Your Yearly Travel Trailer Maintenance Checklist
Whether you're a full-time RVer or a weekend warrior, you need to create and follow a regular maintenance schedule for your travel trailer. Taking care of your towable RV will ensure that you and your family have smoother, safer, and more fulfilling adventures.
In addition, keeping your pull-behind RV in immaculate shape will prolong its life, reduce repair costs, and boost its resale value. In this post, we'll walk you through the annual maintenance steps you need to take. Let’s get started.
Just because your travel trailer doesn’t have a transmission or engine doesn’t mean you should overlook maintenance. There are still parts and functions of your rig that need to be inspected for damage or wear, and replaced, serviced, or cleaned up if necessary.
Some types of travel trailer maintenance need to be done frequently, some before each trip, while others are less frequent but no less important. Here are the things you need to take care of before a trip, monthly, seasonally, and annually.
Here are the things you need to do before embarking on an RV camping trip.
Before you hit the open road, inspect your tires for signs of cracks, irregular wear patterns, tread separation, and bulging. Make sure the tires have enough tread depth to allow safe driving. If they’re worn out, invest in trailer tires that are engineered to support your type of trailer. Make sure the tire pressure meets the manufacturer’s recommendations as well.
Properly functioning trailer lights are a must for safety. Before your mobile abode leaves the driveway, make sure there are no burnt-out bulbs or loose connections. Test the tail lights at night to ensure they are all working and aren’t dim or flickering. If they aren’t working, you can replace bad bulbs or clean the trailer plug and socket connectors.
If your travel trailer has been in storage for some months, it may have accumulated a lot of debris on the roof. Letting dust, dirt, leaves, or any foreign object sit on your roof for extended periods can cause damage. Therefore, you’ll want to inspect and clean the top of your trailer before you travel.
Here’s the travel trailer maintenance checklist you need to use on a monthly basis.
Motorhome manufacturers recommend operating the generator under at least 50% load once a month. When a generator is idle for many weeks, the fuel starts to deteriorate, resulting in hard-starting and surging problems. Running it also helps lubricate the internal components and also eliminates any moisture buildup that can cause damage.
Are you aware that 85% of lead-acid batteries made in the US die prematurely? Fortunately, checking and maintaining your battery monthly can help you get a longer service life. Recharge your battery once a month, don't overcharge it, never let the charge fall below 30%, and only use distilled water to top it off.
Regardless of your trailer's slide-out mechanism, you need to keep the rollers and rails lubricated to prevent malfunction, wear, and rust. Lubrication can be done by applying dry slide-out lube or even a little baby powder. It's also essential you check your owner’s manual before you start the work.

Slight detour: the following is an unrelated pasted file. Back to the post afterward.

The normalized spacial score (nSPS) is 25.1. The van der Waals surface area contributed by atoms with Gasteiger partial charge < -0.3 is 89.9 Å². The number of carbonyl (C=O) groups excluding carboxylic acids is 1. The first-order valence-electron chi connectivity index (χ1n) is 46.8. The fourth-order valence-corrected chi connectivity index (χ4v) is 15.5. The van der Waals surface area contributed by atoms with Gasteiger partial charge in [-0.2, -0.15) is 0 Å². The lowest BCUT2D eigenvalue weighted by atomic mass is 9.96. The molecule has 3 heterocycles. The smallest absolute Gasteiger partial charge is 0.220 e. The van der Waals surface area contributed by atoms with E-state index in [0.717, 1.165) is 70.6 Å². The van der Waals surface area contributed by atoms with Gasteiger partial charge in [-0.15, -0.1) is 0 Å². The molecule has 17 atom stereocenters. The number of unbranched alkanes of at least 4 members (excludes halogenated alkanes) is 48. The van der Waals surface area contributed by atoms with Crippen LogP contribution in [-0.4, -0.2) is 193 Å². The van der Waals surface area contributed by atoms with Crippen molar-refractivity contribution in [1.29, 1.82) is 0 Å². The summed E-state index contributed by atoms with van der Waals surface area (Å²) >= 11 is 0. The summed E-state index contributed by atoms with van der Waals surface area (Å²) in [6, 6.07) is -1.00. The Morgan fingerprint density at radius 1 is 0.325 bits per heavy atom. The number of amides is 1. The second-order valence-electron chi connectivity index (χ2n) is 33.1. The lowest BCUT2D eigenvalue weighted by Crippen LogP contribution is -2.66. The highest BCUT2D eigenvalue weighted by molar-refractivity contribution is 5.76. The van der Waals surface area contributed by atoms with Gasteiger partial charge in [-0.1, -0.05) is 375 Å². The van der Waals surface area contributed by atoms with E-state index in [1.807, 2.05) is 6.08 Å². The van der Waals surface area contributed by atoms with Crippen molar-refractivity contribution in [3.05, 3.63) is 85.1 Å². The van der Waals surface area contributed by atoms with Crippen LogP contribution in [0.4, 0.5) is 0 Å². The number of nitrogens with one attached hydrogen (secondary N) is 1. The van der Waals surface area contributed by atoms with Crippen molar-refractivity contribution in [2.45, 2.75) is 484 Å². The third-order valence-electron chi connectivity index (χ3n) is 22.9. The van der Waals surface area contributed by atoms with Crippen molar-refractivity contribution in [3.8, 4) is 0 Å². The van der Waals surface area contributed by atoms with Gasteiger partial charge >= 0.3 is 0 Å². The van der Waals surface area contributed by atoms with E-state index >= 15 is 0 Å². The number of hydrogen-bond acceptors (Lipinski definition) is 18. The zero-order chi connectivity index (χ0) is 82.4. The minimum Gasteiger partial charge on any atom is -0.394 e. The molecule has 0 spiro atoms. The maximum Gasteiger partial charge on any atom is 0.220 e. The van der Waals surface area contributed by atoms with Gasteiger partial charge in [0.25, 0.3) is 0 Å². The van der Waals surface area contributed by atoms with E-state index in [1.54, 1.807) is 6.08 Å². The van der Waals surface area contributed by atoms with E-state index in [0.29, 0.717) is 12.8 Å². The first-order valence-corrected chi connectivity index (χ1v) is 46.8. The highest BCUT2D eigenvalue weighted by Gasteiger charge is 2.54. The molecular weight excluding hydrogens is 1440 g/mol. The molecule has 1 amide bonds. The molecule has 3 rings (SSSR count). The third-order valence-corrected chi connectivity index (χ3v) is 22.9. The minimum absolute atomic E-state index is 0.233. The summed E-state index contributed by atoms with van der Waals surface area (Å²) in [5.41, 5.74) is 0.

Carefully inspect the exterior of the trailer, including the roof, windows, racks, transition molding, and body for cracks, tears, or holes, and take a close look at the seams and seals. If there are signs of damage, use a sealant that's compatible with your trailer's material to fix the issue. If ignored, these gaps will allow water and pests to seep through to the interior.
Run through this travel trailer maintenance checklist at least once every few months to keep your towable dwelling in good shape.
Start by cleaning the vents and intake, then inspect, clean, or change the air filter depending on how frequently you use the AC. Go on the roof, check that the air conditioner is securely mounted, and look for signs of physical trauma and UV damage. Also, make sure you give the entire AC system a test run every few months.
Regular RVers need to deep clean their campers at least every three months. Those who use their trailers infrequently should wash their trailers at least twice a year. Remove cabinets, drawers, and cushions for easy clean-up. Wipe down walls, windows, and RV appliances. Vacuum the floors, clean the ceiling, and get the bathroom sparkling again. Next, wax your RV to keep the paint in good shape.
Knowing you have all the safety devices installed in your RV isn't enough. You need to ensure they are doing their job correctly. Test the carbon monoxide detector and fire alarm, replace safety device batteries, and ensure the fire extinguisher is in good working order. Also, inspect your propane systems.
Perform the following maintenance tasks annually.
Servicing your trailer brakes improves braking stability and reduces the risk of jackknifing in an emergency stop. Regardless of the type of brake system your trailer has, have them inspected by a professional to ensure they fully release when the rig is in motion and apply correctly and evenly when the camper is coming to a stop.
Your onboard freshwater, gray water, and black water tanks need a good wash at least once a year. For the freshwater tank, turn off your water heater, drain the water, add 1/4 cup of bleach for every 16 gallons of water, then fill the tank with clean water. For the septic tank, remove any debris using a macerator, fill up the bottom with water, and treat with an enzyme-based product.
Travel trailers are a great, affordable way to travel and have fun with your family and friends. However, you need to be on top of maintenance to get the most out of your towable abode. Note that every trailer is a little different, so it’s wise to check your owner’s manual for recommended maintenance specific to your rig. Happy travels!